I am the Alpha and the Omega (Rev. 22:13)

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Alpha and Omega (Pict 1)Articles open and close. Books begin and end. Nations rise and fall. Businesses start up and fizzle out. People are born and then they die. No one lives outside these boundaries except the One who began all beginnings. Only He can be named, “The Alpha and the Omega.”

But, who is He?

John opens his inspired writing by sitting us on a heavenly porch swing with a perfect view of Creation. There we see that, “In the beginning was the Word,” and the “Word” was “Jesus Christ” (John 1:1,16). Before any beginning began, Jesus was (John 8:58).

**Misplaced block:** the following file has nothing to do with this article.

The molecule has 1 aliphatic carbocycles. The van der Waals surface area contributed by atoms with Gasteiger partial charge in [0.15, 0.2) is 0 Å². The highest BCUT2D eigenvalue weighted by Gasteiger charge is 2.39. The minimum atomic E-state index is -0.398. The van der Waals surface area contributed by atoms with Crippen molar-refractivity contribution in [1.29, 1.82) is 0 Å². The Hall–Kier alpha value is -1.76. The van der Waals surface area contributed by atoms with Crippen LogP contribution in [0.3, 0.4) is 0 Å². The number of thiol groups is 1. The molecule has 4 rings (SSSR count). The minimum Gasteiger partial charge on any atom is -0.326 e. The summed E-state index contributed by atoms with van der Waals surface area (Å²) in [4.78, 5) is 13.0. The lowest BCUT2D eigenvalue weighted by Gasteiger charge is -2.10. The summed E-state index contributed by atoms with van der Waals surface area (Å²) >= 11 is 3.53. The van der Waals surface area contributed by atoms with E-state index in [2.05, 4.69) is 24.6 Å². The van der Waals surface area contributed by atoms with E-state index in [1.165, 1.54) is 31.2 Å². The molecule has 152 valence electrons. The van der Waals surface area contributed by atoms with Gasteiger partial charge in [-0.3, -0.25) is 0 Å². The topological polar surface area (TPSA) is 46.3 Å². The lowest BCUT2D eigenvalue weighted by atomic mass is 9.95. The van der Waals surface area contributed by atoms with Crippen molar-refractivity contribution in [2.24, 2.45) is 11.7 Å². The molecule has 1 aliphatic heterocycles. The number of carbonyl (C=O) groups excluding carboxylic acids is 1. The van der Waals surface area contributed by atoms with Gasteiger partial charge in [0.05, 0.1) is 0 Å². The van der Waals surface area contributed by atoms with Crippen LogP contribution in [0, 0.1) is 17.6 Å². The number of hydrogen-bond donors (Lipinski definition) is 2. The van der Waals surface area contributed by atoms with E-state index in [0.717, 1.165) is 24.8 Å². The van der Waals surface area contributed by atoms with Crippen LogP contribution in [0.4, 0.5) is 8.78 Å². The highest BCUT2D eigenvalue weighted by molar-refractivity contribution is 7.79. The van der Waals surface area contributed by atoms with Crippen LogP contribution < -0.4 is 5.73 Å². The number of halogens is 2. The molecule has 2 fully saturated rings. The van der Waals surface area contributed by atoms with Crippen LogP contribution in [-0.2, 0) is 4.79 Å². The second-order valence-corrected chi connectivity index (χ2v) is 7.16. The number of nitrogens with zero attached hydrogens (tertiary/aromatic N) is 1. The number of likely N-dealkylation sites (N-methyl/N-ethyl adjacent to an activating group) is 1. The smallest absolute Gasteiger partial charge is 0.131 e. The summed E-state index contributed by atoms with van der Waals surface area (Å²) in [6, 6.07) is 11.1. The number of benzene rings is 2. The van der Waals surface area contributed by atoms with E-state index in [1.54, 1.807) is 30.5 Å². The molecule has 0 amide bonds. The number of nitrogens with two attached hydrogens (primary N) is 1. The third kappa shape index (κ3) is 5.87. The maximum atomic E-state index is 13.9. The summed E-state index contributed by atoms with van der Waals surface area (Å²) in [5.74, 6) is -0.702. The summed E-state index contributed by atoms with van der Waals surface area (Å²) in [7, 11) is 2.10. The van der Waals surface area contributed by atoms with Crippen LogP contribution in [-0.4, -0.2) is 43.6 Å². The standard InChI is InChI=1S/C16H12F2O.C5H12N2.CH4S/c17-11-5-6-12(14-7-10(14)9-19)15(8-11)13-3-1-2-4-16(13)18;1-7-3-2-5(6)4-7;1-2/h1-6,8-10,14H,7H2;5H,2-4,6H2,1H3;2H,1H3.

Then John ends his inspired writing by again sitting us on that heavenly porch swing, this time with a perfect view of how things will end. Once again we see Jesus and we hear Him say, “I am the Alpha and the Omega, the Beginning and the End, the First and the Last” (Rev. 22:12-13). After every ending ends, Jesus will be. Jesus is the Alpha and Omega.

Jesus is God

This title declares the unity of the godhead and the deity of Jesus, because John uses this title to describe both Jesus and God, the Father.

For example, John opens the book of Revelation with a prayer for “grace and peace from Him who is and who was and who is to come,” this eternal One identifies Himself in verse 8 saying, ““I am the Alpha and the Omega,” says the Lord God, “who is and who was and who is to come, the Almighty” (Rev. 1:4,8). In between these two statements John writes about the Holy Spirit and Jesus Christ (1:4,5), but the title, “The Alpha and the Omega” is a title God, the Father takes to Himself.